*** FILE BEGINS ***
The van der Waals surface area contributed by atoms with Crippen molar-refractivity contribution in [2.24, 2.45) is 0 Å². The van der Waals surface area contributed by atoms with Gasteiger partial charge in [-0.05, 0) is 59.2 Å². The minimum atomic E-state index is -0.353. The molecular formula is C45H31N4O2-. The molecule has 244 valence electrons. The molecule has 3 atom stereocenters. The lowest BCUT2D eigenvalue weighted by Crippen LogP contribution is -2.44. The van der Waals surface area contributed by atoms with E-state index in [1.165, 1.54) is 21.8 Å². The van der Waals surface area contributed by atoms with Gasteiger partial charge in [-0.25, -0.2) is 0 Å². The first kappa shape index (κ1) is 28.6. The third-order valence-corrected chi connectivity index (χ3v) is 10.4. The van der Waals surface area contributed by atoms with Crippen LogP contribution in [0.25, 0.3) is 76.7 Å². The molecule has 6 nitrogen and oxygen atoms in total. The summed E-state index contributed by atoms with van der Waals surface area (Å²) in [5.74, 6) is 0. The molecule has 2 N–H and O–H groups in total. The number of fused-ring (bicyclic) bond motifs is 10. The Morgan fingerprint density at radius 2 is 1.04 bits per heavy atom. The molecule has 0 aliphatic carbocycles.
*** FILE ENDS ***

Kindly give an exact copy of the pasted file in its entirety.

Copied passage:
The van der Waals surface area contributed by atoms with Crippen molar-refractivity contribution in [2.24, 2.45) is 0 Å². The van der Waals surface area contributed by atoms with Gasteiger partial charge in [-0.05, 0) is 59.2 Å². The minimum atomic E-state index is -0.353. The molecular formula is C45H31N4O2-. The molecule has 244 valence electrons. The molecule has 3 atom stereocenters. The lowest BCUT2D eigenvalue weighted by Crippen LogP contribution is -2.44. The van der Waals surface area contributed by atoms with E-state index in [1.165, 1.54) is 21.8 Å². The van der Waals surface area contributed by atoms with Gasteiger partial charge in [-0.25, -0.2) is 0 Å². The first kappa shape index (κ1) is 28.6. The third-order valence-corrected chi connectivity index (χ3v) is 10.4. The van der Waals surface area contributed by atoms with Crippen LogP contribution in [0.25, 0.3) is 76.7 Å². The molecule has 6 nitrogen and oxygen atoms in total. The summed E-state index contributed by atoms with van der Waals surface area (Å²) in [5.74, 6) is 0. The molecule has 2 N–H and O–H groups in total. The number of fused-ring (bicyclic) bond motifs is 10. The Morgan fingerprint density at radius 2 is 1.04 bits per heavy atom. The molecule has 0 aliphatic carbocycles.